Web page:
Welsh Liberal Democrats

Welsh Lib Dems: Tax gambling to fund social care costs

The Welsh Liberal Democrats have called for remote gaming duty to be doubled, explaining that tax revenue gained could be used to pay for social care.

Amid a criss in health and social care, the Lib Dems stated that rising costs could be backed by an increase in remote gaming duty – essentially online operator taxation rates – from 21% to 42%.

The party estimates that this would generate £56m in revenue to the Llywodraeth Cymru devolved administration, which under its proposals would be used entirely to fund rising staff salaries in the care sector.

“Ambulance delays in Wales are continuously at record highs and are causing real harm every week,” said Jane Dodds MS, Leader of the Welsh Liberal Democrats.

Jane Dodds MS, Welsh Liberal Democrats leader
Jane Dodds MS

“The Welsh Liberal Democrats have consistently been at the forefront of reminding the Government that if we want the crisis in A&E to be solved, we need to solve the crisis in social care and free up hospital beds by moving medically-fit patients into social care.

“Too many people are stranded in hospital beds because there simply aren’t enough care workers to look after them at home or in a care home.”

The Lib Dems have backed its statement citing Social Care Wales statistics showing that there are currently 5,581 social care vacancies in the country, which amounts to around 6.1% of the nation’s total workforce.

To compensate workers and encourage new applicants, the Welsh government intends to boost social care employees’ minimum wage to £10.90 an hour in June, which will cost £70m.

The government had already increased the pay rate to £9.90 an hour back in December 2021, which the Lib Dems estimated cost public coffers £42m.

By doubling the remote gambling tax, Welsh authorities could contribute the £56m raised straight to the social care sector by using the Barnett formula of devolved government economics, the party claims.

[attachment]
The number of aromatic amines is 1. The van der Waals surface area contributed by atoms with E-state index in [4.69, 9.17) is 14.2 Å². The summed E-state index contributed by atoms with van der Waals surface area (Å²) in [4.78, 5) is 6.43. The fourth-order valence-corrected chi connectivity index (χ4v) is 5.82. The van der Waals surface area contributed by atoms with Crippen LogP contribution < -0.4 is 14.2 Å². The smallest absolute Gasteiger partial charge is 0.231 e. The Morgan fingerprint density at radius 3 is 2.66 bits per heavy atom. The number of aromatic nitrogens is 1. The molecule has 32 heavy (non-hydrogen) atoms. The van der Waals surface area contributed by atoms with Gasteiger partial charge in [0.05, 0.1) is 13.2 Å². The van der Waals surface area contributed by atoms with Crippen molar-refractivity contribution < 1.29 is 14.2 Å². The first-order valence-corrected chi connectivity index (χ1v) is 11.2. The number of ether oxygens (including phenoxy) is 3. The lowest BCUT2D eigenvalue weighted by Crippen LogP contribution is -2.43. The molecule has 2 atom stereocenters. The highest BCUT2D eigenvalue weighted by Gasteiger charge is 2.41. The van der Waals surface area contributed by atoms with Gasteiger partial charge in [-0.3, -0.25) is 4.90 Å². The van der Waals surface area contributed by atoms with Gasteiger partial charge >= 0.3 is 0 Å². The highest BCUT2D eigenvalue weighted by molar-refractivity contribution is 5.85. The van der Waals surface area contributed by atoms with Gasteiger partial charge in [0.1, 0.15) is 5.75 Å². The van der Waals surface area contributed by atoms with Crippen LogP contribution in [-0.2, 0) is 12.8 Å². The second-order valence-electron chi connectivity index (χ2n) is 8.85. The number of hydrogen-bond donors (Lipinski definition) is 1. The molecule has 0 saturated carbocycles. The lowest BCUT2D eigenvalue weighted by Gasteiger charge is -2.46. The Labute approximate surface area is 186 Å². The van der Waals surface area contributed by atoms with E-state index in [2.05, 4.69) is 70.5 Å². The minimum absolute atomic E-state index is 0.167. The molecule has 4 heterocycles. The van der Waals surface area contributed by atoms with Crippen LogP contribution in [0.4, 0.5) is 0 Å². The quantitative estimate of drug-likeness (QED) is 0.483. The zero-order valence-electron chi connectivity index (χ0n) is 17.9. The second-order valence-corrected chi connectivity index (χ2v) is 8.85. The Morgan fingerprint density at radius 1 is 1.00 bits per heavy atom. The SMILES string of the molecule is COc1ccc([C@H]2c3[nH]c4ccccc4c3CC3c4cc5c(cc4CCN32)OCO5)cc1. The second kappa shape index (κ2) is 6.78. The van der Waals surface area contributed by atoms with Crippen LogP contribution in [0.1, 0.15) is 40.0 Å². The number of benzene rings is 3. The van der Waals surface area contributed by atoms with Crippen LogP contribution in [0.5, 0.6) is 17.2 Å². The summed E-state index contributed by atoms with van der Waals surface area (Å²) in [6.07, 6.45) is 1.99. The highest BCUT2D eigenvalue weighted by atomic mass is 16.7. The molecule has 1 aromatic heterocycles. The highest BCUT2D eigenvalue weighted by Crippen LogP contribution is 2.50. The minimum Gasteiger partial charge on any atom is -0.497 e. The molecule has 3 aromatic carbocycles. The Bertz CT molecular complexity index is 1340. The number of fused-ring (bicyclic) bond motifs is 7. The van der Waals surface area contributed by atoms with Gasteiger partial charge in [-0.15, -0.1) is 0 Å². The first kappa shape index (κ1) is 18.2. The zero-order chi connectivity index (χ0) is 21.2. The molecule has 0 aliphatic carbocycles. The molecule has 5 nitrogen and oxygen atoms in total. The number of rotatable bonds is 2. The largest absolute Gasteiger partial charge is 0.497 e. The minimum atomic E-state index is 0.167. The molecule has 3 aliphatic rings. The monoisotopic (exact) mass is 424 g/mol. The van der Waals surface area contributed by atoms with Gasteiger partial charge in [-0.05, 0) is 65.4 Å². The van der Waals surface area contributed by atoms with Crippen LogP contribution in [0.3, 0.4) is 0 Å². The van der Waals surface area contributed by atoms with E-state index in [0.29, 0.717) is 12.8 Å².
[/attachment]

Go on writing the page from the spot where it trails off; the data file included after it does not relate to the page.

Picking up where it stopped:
“The social care crisis is having a devastating impact on vulnerable people’s wellbeing and piling pressure on our already-stretched hospitals and GP surgeries,” Dodds continued.

“The first step to fixing this mess is to pay those working in social care more, to prevent the exodus of workers to supermarkets and other better-paid jobs. 

“I have seen first-hand the incredible job that care workers do day in and day out. This is a skilled and crucial job and it should be paid more.”

As the UK’s nation-wide Gambling Act review nears its 27th month in the political pipeline, the industry’s financial contribution in taxation has been repeatedly raised.

The Betting and Gaming Council (BGC) has often pointed to the sector’s input of £4.2bn in taxes for the Treasury, as well as £7.1bn to the economy in gross value added.

However, policymakers and observers such as the Welsh Lib Dems, appear to believe that the industry’s financial contribution could be both greater and better utilised in government budgets.

Much of the focus around betting’s financial contribution to UK society has revolved around research, education and training (RET) funding – according to recent reports, a mandatory levy to support such programmes is a likely outcome of the review.

With a new Secretary in charge of the DCMS – which is set to drop its oversight for digital economy matters – and no Under-Secretary overseeing the review, it is unclear when regulatory changes will come into force and what these will entail.

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